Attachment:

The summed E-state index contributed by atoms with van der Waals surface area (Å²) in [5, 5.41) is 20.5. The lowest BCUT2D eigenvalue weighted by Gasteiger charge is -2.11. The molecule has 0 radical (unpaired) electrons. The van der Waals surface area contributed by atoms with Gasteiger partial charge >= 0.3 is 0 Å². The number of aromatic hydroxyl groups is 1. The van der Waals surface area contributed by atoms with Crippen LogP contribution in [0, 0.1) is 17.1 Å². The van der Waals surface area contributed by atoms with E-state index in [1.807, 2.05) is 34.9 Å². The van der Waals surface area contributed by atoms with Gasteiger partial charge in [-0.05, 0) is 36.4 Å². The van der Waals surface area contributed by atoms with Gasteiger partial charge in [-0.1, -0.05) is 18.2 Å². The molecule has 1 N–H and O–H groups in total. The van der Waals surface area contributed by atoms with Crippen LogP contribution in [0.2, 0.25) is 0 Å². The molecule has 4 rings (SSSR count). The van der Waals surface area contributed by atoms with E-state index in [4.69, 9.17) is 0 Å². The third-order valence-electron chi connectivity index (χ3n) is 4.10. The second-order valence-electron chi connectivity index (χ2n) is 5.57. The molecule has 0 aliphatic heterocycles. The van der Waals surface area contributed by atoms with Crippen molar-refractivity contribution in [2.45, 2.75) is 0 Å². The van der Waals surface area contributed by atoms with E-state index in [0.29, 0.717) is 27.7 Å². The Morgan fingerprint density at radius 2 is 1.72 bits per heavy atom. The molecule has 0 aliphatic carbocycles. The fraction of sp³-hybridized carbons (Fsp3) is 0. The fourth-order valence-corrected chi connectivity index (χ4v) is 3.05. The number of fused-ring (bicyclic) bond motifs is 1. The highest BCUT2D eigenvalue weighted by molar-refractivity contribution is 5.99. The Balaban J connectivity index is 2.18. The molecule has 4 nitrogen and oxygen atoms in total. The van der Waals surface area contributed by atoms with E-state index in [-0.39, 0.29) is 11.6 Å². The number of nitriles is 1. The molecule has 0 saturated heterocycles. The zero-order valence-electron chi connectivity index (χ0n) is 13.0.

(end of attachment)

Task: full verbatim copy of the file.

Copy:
The summed E-state index contributed by atoms with van der Waals surface area (Å²) in [5, 5.41) is 20.5. The lowest BCUT2D eigenvalue weighted by Gasteiger charge is -2.11. The molecule has 0 radical (unpaired) electrons. The van der Waals surface area contributed by atoms with Gasteiger partial charge >= 0.3 is 0 Å². The number of aromatic hydroxyl groups is 1. The van der Waals surface area contributed by atoms with Crippen LogP contribution in [0, 0.1) is 17.1 Å². The van der Waals surface area contributed by atoms with E-state index in [1.807, 2.05) is 34.9 Å². The van der Waals surface area contributed by atoms with Gasteiger partial charge in [-0.05, 0) is 36.4 Å². The van der Waals surface area contributed by atoms with Gasteiger partial charge in [-0.1, -0.05) is 18.2 Å². The molecule has 1 N–H and O–H groups in total. The van der Waals surface area contributed by atoms with Crippen LogP contribution in [0.2, 0.25) is 0 Å². The molecule has 4 rings (SSSR count). The van der Waals surface area contributed by atoms with E-state index in [4.69, 9.17) is 0 Å². The third-order valence-electron chi connectivity index (χ3n) is 4.10. The second-order valence-electron chi connectivity index (χ2n) is 5.57. The molecule has 0 aliphatic heterocycles. The van der Waals surface area contributed by atoms with Crippen molar-refractivity contribution in [2.45, 2.75) is 0 Å². The van der Waals surface area contributed by atoms with E-state index in [0.29, 0.717) is 27.7 Å². The Morgan fingerprint density at radius 2 is 1.72 bits per heavy atom. The molecule has 0 aliphatic carbocycles. The fraction of sp³-hybridized carbons (Fsp3) is 0. The fourth-order valence-corrected chi connectivity index (χ4v) is 3.05. The number of fused-ring (bicyclic) bond motifs is 1. The highest BCUT2D eigenvalue weighted by molar-refractivity contribution is 5.99. The Balaban J connectivity index is 2.18. The molecule has 4 nitrogen and oxygen atoms in total. The van der Waals surface area contributed by atoms with E-state index in [-0.39, 0.29) is 11.6 Å². The number of nitriles is 1. The molecule has 0 saturated heterocycles. The zero-order valence-electron chi connectivity index (χ0n) is 13.0.